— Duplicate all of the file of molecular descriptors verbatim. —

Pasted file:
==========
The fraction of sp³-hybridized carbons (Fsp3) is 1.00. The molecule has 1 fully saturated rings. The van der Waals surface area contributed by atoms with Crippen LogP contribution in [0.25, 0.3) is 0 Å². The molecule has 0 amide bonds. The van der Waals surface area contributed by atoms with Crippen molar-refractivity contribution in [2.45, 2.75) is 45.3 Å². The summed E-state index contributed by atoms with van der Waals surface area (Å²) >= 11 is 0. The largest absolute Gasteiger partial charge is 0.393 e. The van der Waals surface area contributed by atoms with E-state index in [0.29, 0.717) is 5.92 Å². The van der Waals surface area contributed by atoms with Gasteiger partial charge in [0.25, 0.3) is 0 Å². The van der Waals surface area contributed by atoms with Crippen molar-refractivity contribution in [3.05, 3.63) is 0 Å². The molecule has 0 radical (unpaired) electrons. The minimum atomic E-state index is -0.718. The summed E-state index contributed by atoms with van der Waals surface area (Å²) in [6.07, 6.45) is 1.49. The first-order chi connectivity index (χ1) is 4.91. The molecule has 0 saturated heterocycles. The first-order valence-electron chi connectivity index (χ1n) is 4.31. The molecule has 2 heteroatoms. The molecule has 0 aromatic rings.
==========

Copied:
The fraction of sp³-hybridized carbons (Fsp3) is 1.00. The molecule has 1 fully saturated rings. The van der Waals surface area contributed by atoms with Crippen LogP contribution in [0.25, 0.3) is 0 Å². The molecule has 0 amide bonds. The van der Waals surface area contributed by atoms with Crippen molar-refractivity contribution in [2.45, 2.75) is 45.3 Å². The summed E-state index contributed by atoms with van der Waals surface area (Å²) >= 11 is 0. The largest absolute Gasteiger partial charge is 0.393 e. The van der Waals surface area contributed by atoms with E-state index in [0.29, 0.717) is 5.92 Å². The van der Waals surface area contributed by atoms with Gasteiger partial charge in [0.25, 0.3) is 0 Å². The van der Waals surface area contributed by atoms with Crippen molar-refractivity contribution in [3.05, 3.63) is 0 Å². The molecule has 0 radical (unpaired) electrons. The minimum atomic E-state index is -0.718. The summed E-state index contributed by atoms with van der Waals surface area (Å²) in [6.07, 6.45) is 1.49. The first-order chi connectivity index (χ1) is 4.91. The molecule has 0 saturated heterocycles. The first-order valence-electron chi connectivity index (χ1n) is 4.31. The molecule has 2 heteroatoms. The molecule has 0 aromatic rings.